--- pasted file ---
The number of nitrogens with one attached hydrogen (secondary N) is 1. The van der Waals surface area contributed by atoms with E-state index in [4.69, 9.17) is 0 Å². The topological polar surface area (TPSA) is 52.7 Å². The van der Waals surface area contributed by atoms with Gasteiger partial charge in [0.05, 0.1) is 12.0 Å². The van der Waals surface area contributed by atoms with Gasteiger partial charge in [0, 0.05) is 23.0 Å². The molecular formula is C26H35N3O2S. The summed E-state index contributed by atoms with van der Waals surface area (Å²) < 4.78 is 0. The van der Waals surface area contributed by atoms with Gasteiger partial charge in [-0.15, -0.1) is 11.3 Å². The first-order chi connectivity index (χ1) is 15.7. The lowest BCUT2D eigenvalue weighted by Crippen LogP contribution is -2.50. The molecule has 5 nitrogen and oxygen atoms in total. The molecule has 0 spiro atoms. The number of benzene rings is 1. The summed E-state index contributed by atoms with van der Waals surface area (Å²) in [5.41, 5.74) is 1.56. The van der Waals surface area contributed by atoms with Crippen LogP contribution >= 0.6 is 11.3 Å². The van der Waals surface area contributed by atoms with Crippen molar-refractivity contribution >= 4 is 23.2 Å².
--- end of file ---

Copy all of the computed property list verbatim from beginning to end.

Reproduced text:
The number of nitrogens with one attached hydrogen (secondary N) is 1. The van der Waals surface area contributed by atoms with E-state index in [4.69, 9.17) is 0 Å². The topological polar surface area (TPSA) is 52.7 Å². The van der Waals surface area contributed by atoms with Gasteiger partial charge in [0.05, 0.1) is 12.0 Å². The van der Waals surface area contributed by atoms with Gasteiger partial charge in [0, 0.05) is 23.0 Å². The molecular formula is C26H35N3O2S. The summed E-state index contributed by atoms with van der Waals surface area (Å²) < 4.78 is 0. The van der Waals surface area contributed by atoms with Gasteiger partial charge in [-0.15, -0.1) is 11.3 Å². The first-order chi connectivity index (χ1) is 15.7. The lowest BCUT2D eigenvalue weighted by Crippen LogP contribution is -2.50. The molecule has 5 nitrogen and oxygen atoms in total. The molecule has 0 spiro atoms. The number of benzene rings is 1. The summed E-state index contributed by atoms with van der Waals surface area (Å²) in [5.41, 5.74) is 1.56. The van der Waals surface area contributed by atoms with Crippen LogP contribution >= 0.6 is 11.3 Å². The van der Waals surface area contributed by atoms with Crippen molar-refractivity contribution >= 4 is 23.2 Å².